Elizabeth May: Mr. Speaker, I would like to remind the hon. Leader of the Government in the House of Commons of what the Speaker’s ruling said on this matter.
I think it is important that we remember that we have had a ruling from the Speaker. It is not a matter of opinion. The Speaker said, “At the same time, the fact remains that the House continues to be seized of completely contradictory statements”.
The Speaker then went on to rule, based on a previous decision from the previous Speaker of the House, the hon. Peter Milliken, who said “…if only to clear the air”. If only to clear the air, the Speaker ruled that we could delve deeper into getting the truth of what occurred.
The last shambles of a discussion was a diversionary tactic. As important as the motion is that the House deal with the report of the committee that looked into the matter of unresolved issues of injustice to Jewish refugees, I agree with members who said that it was a cynical ploy and not worthy of those who have championed the cause of Israel and Jewish refugees in the past.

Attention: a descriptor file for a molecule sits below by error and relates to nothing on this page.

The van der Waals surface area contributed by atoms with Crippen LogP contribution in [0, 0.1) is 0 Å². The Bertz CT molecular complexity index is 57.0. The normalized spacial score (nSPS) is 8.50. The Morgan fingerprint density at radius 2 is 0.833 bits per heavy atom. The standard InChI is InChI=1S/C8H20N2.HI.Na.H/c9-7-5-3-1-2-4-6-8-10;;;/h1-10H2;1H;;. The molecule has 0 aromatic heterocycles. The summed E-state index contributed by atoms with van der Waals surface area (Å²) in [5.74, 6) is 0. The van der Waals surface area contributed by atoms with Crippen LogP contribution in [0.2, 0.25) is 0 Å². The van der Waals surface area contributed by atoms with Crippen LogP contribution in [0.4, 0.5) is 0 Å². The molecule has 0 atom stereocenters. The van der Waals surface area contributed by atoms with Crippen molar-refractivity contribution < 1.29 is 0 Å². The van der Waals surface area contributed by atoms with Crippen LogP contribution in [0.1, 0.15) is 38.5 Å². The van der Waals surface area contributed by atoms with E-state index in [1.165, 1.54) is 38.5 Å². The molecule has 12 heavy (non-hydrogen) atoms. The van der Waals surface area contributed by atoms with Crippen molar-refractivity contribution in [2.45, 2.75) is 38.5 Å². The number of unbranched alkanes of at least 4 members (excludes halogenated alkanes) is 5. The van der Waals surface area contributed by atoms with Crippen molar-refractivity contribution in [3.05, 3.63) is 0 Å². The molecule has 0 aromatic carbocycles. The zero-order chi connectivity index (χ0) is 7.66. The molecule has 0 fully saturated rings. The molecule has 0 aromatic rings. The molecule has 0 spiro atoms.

However, as we look at this issue right now, we have not cleared the air. I have questions, and I am very fair-minded. I have stood in this place and defended the hon. member for Mississauga—Streetsville. However, I do not understand how such very contradictory statements could be made, particularly on an issue as fundamental as the right of Canadians to vote, the issues raised in Bill C-23, for which we have not a scintilla of evidence that we have a crisis in Canada of voter fraud. The only evidence brought before the House was that from the hon. member for Mississauga—Streetsville, which he has now admitted was not true. We are left in a conundrum of no explanation, and time is running down the clock.
It appears that the Conservatives do not want us to do what the Speaker said we had a right to, what Peter Milliken said a House has a right to, which is to clear the air.
The air in this place is polluted with diversionary tactics.